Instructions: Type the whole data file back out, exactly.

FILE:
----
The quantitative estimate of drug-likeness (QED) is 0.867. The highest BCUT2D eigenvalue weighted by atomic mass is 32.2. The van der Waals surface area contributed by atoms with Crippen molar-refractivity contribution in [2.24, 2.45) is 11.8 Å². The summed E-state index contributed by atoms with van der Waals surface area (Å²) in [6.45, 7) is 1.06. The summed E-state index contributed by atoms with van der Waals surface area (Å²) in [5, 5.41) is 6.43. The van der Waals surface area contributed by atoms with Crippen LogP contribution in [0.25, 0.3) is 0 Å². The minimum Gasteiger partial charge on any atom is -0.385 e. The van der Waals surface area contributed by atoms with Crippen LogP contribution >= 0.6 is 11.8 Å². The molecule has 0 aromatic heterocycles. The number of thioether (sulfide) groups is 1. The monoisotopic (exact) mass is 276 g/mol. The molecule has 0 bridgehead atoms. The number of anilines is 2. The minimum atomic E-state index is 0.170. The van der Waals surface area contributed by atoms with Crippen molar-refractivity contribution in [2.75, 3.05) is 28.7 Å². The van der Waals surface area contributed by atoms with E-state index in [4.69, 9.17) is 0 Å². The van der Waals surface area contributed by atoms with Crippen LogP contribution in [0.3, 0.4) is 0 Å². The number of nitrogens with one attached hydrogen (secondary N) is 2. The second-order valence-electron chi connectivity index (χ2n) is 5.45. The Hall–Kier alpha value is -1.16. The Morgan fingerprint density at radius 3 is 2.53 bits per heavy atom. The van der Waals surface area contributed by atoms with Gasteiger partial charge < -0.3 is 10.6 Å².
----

The quantitative estimate of drug-likeness (QED) is 0.867. The highest BCUT2D eigenvalue weighted by atomic mass is 32.2. The van der Waals surface area contributed by atoms with Crippen molar-refractivity contribution in [2.24, 2.45) is 11.8 Å². The summed E-state index contributed by atoms with van der Waals surface area (Å²) in [6.45, 7) is 1.06. The summed E-state index contributed by atoms with van der Waals surface area (Å²) in [5, 5.41) is 6.43. The van der Waals surface area contributed by atoms with Crippen LogP contribution in [0.25, 0.3) is 0 Å². The minimum Gasteiger partial charge on any atom is -0.385 e. The van der Waals surface area contributed by atoms with Crippen LogP contribution >= 0.6 is 11.8 Å². The molecule has 0 aromatic heterocycles. The number of thioether (sulfide) groups is 1. The monoisotopic (exact) mass is 276 g/mol. The molecule has 0 bridgehead atoms. The number of anilines is 2. The minimum atomic E-state index is 0.170. The van der Waals surface area contributed by atoms with Crippen molar-refractivity contribution in [2.75, 3.05) is 28.7 Å². The van der Waals surface area contributed by atoms with E-state index in [4.69, 9.17) is 0 Å². The van der Waals surface area contributed by atoms with Crippen LogP contribution in [0.3, 0.4) is 0 Å². The number of nitrogens with one attached hydrogen (secondary N) is 2. The second-order valence-electron chi connectivity index (χ2n) is 5.45. The Hall–Kier alpha value is -1.16. The Morgan fingerprint density at radius 3 is 2.53 bits per heavy atom. The van der Waals surface area contributed by atoms with Gasteiger partial charge < -0.3 is 10.6 Å².